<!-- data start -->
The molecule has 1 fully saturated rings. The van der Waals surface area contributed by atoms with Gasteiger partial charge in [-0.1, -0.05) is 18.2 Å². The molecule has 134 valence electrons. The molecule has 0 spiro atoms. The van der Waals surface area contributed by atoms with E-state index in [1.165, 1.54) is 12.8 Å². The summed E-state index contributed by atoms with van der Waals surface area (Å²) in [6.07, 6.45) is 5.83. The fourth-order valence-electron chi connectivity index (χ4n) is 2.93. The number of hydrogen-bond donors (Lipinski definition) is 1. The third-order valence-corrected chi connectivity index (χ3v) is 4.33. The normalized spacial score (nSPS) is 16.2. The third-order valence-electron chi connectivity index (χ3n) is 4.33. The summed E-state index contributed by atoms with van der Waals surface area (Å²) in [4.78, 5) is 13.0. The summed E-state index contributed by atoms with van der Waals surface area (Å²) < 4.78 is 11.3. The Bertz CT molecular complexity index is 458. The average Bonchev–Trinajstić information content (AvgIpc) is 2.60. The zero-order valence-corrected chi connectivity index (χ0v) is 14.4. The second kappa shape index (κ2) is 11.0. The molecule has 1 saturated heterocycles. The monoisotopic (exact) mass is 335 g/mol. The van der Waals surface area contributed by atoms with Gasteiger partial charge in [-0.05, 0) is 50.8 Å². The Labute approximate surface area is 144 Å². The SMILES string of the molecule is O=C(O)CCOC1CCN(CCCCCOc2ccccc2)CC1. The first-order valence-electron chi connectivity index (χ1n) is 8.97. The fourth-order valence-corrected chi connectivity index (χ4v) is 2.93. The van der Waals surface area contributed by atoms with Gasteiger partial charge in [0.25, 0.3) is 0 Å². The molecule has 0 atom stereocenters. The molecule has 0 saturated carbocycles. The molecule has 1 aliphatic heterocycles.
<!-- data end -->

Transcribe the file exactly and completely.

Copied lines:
The molecule has 1 fully saturated rings. The van der Waals surface area contributed by atoms with Gasteiger partial charge in [-0.1, -0.05) is 18.2 Å². The molecule has 134 valence electrons. The molecule has 0 spiro atoms. The van der Waals surface area contributed by atoms with E-state index in [1.165, 1.54) is 12.8 Å². The summed E-state index contributed by atoms with van der Waals surface area (Å²) in [6.07, 6.45) is 5.83. The fourth-order valence-electron chi connectivity index (χ4n) is 2.93. The number of hydrogen-bond donors (Lipinski definition) is 1. The third-order valence-corrected chi connectivity index (χ3v) is 4.33. The normalized spacial score (nSPS) is 16.2. The third-order valence-electron chi connectivity index (χ3n) is 4.33. The summed E-state index contributed by atoms with van der Waals surface area (Å²) in [4.78, 5) is 13.0. The summed E-state index contributed by atoms with van der Waals surface area (Å²) < 4.78 is 11.3. The Bertz CT molecular complexity index is 458. The average Bonchev–Trinajstić information content (AvgIpc) is 2.60. The zero-order valence-corrected chi connectivity index (χ0v) is 14.4. The second kappa shape index (κ2) is 11.0. The molecule has 1 saturated heterocycles. The monoisotopic (exact) mass is 335 g/mol. The van der Waals surface area contributed by atoms with Gasteiger partial charge in [-0.05, 0) is 50.8 Å². The Labute approximate surface area is 144 Å². The SMILES string of the molecule is O=C(O)CCOC1CCN(CCCCCOc2ccccc2)CC1. The first-order valence-electron chi connectivity index (χ1n) is 8.97. The fourth-order valence-corrected chi connectivity index (χ4v) is 2.93. The van der Waals surface area contributed by atoms with Gasteiger partial charge in [0.25, 0.3) is 0 Å². The molecule has 0 atom stereocenters. The molecule has 0 saturated carbocycles. The molecule has 1 aliphatic heterocycles.